As for the "u" in colour, valour, etc. ? that's partly a pronunciation thing: given that we British/?Strine pronounce the second syllable as "ah", an "or" sound is somewhat misleading. Indeed the New Zealanders are probably more of an "uh" sound. Mind you, if you made their spelling truly phonetic, chips would be spelt "chups", and so on.



    I've often wondered whether the spellings of words such as "valor", "honor" etc. are actually just romantic throwbacks to the spelling of the Latin words: honor, -is; valor, -is etc.



    Quote:

    Okay. Now that I have you here, I have a bone to pick wrt collective nouns and singular/plural verbs.



    The British say:



    "The team HAVE arrived."



    "The teams have arrived."



    This *REALLY* bothers me!!!!



    Americans say:



    "The team HAS arrived."



    "The teams HAVE arrived."





    So, whaddaya think? Don't you agree that the American version makes more sense?




    I don't even know if we Australians have a hard and fast rule on this. I think we'd generally lean towards the American way, which makes more linguistic sense anyway.



    Mind you, if you've ever heard the way real British people on the street speak (or Australians, or Americans), you probably realise that this is the least of your worries.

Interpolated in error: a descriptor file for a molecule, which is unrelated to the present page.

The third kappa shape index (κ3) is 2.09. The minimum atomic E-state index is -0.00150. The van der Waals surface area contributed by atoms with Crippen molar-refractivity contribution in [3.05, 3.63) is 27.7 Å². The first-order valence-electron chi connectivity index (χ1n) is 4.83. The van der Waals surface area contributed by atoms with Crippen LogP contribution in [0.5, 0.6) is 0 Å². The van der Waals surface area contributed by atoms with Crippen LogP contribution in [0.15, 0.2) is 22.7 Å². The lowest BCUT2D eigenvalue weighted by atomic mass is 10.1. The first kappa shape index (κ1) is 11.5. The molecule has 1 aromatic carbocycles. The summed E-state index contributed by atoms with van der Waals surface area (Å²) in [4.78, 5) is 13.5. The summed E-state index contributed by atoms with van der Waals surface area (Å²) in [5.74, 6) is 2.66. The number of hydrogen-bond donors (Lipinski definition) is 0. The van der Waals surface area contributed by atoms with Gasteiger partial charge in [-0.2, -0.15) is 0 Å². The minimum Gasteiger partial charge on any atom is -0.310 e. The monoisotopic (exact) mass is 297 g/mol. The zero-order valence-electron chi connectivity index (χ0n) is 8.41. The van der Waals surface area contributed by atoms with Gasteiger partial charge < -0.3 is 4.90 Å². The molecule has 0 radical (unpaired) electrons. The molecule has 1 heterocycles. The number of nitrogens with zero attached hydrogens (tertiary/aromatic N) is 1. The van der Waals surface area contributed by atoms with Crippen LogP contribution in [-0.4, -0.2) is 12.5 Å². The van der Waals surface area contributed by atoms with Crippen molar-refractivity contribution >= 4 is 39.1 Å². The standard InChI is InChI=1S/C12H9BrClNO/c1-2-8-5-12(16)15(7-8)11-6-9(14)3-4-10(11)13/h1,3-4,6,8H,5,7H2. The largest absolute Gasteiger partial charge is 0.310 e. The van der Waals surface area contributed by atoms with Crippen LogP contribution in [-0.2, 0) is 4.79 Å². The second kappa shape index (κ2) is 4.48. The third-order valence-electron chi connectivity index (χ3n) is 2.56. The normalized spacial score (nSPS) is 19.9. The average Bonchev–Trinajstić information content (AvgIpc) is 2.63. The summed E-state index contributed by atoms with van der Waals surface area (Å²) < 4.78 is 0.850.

Quote:

    Edit: Oh, and speaking of 'old-fashioned', I smile every time my British friends say "whilst". I think it's sweet...and quaint.



    Noooooo! It lives! It lives!!! Forsooth.



    I bet you enjoyed my spelts then. Despite the ambiguity with a kind of cheap wheat.
  • Reply 42 of 49
    carol acarol a Posts: 1,043member
    Quote:

    Originally posted by staphbaby

    I have something of a romantic respect for the diversity of spellings before Johnson imposed his iron hand on the English language.



    I feel the same way. I also have an affection for the way my students spell - such charming creativity and total innocence of the actual spelling strictures of the English language.



    Mosquitos/mosquitoes: as you said, it's all a crock.



    Quote:

    chips would be spelt "chups"



    Yeah, I got a kick out of "spelt". heh

    Quote:

    I don't even know if we Australians have a hard and fast rule on this. I think we'd generally lean towards the American way, which makes more linguistic sense anyway.



    I am always interested and surprised to see how much you guys retain of the British influence in so many ways. You'd think we'd have more than we do; but I guess the differences in our histories have a greater impact than one might expect.

    Quote: